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Construction Arbitration

Florida Construction Arbitration

Understanding Florida Construction Arbitration

Typical construction and design agreements contain mandatory arbitration clauses.  There are pros and cons to arbitration, and parties should carefully consider them when negotiating these agreements. For instance, one of the benefits of arbitration is that the parties select the decision-maker(s) who will ultimately determine the outcome of their dispute. [1]Most arbitrations are governed by the rules and procedures of the American Arbitration Association (“AAA”) which are expressly incorporated into many arbitration agreements. Under the AAA rules, where the parties, by their written agreement, have not designated an arbitrator and cannot otherwise agree on an appointment, each party considers several proposed arbitrators provided by the case administrator and then confidentially strikes any undesirable arbitrators and ranks the remaining ones. The case administrator then selects the arbitrator(s) from the remaining ones, starting with the highest ranked arbitrator selected by each party as opposed to litigation where a randomly assigned judge (or jury) decides the outcome. Moreover, arbitrators assigned by a tribunal (or otherwise selected by the parties) will be knowledgeable in construction matters, whereas a judge or jury likely has no specialized knowledge or experience in resolving construction claims. Another benefit is the expeditious and streamlined manner in which cases can be resolved within several months to a year, depending on the complexity of the case and the amount of pre-trial discovery allowed. While there are several benefits to choosing arbitration over litigation, a major disadvantage is that there are limited grounds to challenge an arbitration award; without a statutory basis to do so, the arbitrator’s decision is final and binding. Therefore, parties should carefully weigh the benefits and disadvantages of arbitration before including mandatory arbitration provisions in their construction or design agreements.

In Florida, agreements to arbitrate are governed by the Revised Florida Arbitration Code (“Revised Code”) is set forth in Chapter 682, Florida Statutes.  Where interstate commerce is involved, arbitration is governed by the Federal Arbitration Act (“FAA”) as set forth in title 9 of the United States Code. Under the FAA, commerce means commerce among the several States or in any Territory of the United States or in the District of Columbia, or between any such Territory and another, or between any such Territory and any State or between the District of Columbia and any State or Territory. To determine if a transaction affects interstate commerce, courts look to whether the transaction in fact involved interstate commerce, not whether the parties contemplated an interstate commerce connection. Where parties are Florida corporations involved in Florida construction projects, the Revised Code, and not the FAA, should govern.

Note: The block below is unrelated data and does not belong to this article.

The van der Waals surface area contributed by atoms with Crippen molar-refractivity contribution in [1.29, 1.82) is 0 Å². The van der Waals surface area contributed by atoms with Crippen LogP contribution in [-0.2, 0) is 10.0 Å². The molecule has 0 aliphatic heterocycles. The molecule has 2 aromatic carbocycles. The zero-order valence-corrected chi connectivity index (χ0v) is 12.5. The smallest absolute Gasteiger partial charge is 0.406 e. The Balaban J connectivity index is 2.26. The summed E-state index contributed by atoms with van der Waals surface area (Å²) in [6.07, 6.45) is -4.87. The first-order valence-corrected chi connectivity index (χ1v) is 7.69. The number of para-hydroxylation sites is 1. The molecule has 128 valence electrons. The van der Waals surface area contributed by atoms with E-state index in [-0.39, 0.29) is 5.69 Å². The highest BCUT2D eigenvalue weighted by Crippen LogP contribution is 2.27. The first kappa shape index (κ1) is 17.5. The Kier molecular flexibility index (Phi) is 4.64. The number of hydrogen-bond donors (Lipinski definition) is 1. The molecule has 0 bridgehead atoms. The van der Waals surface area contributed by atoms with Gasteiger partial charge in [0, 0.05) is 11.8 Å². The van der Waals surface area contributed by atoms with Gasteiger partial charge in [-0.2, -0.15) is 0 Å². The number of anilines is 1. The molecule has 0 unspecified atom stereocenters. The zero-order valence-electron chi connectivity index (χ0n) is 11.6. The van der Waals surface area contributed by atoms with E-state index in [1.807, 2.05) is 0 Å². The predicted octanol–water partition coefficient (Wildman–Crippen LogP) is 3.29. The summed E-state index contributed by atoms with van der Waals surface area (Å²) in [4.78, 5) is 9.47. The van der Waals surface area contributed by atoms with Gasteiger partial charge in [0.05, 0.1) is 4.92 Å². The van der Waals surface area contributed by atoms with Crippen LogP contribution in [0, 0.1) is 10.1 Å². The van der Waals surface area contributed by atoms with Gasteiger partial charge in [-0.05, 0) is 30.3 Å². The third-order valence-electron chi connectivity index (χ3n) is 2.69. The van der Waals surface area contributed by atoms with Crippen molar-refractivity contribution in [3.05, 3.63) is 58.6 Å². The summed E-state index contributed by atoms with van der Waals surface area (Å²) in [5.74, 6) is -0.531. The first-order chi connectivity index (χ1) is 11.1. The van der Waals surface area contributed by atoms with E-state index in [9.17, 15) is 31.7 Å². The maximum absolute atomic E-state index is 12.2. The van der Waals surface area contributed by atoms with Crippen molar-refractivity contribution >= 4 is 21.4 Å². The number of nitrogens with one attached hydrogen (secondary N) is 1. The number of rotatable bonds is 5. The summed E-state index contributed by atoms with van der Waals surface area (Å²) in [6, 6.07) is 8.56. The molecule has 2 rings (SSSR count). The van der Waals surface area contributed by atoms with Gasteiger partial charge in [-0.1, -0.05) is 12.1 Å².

Like its Florida counterpart, the FAA has provisions governing the appointment of arbitrators, the compelling of witness attendance at the arbitration hearing, confirmation, vacation, and modification or correction of an award, notice thereof, and appeals of orders and final decisions relating to arbitration.

For those who choose arbitration governed by the AAA, it is worth noting that the AAA has recently introduced a change to its construction arbitration rules which deals with the process for selecting an arbitrator. In the past, a party could strike as many proposed arbitrators from the list provided by the AAA if the party felt an arbitrator was not suitable (due to lack of sufficient experience, potential bias, location, retention and cancellation policies, etc.). Now, the AAA can limit the number of arbitrator strikes, which should remedy the problem of parties continually striking arbitrators which can delay the proceedings and the ultimate resolution of disputes.

The AAA’s rule change will enhance the arbitration process by promoting efficiency in the arbitrator selection process, and further, by providing more opportunities for less experienced arbitrators who, under the former system, would typically be stricken in favor or more experienced or well-known arbitrators.

To learn more about Florida construction arbitration, contact Florida construction mediator and lawyer Gary Brown at (954) 370-9970.